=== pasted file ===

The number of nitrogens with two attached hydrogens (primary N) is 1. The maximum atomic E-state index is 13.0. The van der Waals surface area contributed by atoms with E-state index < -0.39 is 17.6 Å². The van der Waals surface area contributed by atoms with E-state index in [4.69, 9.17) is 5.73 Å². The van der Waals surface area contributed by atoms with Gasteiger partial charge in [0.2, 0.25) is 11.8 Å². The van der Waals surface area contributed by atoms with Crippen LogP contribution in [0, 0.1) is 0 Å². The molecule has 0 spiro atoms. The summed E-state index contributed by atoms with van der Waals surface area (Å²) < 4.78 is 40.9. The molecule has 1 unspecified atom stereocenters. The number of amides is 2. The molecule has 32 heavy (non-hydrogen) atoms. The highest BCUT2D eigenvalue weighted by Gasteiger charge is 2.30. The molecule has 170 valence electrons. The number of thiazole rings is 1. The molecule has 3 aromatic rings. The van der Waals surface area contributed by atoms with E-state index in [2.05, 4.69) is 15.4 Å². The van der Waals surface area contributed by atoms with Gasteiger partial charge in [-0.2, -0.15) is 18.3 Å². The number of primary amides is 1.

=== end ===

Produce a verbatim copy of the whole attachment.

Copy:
The number of nitrogens with two attached hydrogens (primary N) is 1. The maximum atomic E-state index is 13.0. The van der Waals surface area contributed by atoms with E-state index < -0.39 is 17.6 Å². The van der Waals surface area contributed by atoms with E-state index in [4.69, 9.17) is 5.73 Å². The van der Waals surface area contributed by atoms with Gasteiger partial charge in [0.2, 0.25) is 11.8 Å². The van der Waals surface area contributed by atoms with Crippen LogP contribution in [0, 0.1) is 0 Å². The molecule has 0 spiro atoms. The summed E-state index contributed by atoms with van der Waals surface area (Å²) < 4.78 is 40.9. The molecule has 1 unspecified atom stereocenters. The number of amides is 2. The molecule has 32 heavy (non-hydrogen) atoms. The highest BCUT2D eigenvalue weighted by Gasteiger charge is 2.30. The molecule has 170 valence electrons. The number of thiazole rings is 1. The molecule has 3 aromatic rings. The van der Waals surface area contributed by atoms with E-state index in [2.05, 4.69) is 15.4 Å². The van der Waals surface area contributed by atoms with Gasteiger partial charge in [-0.2, -0.15) is 18.3 Å². The number of primary amides is 1.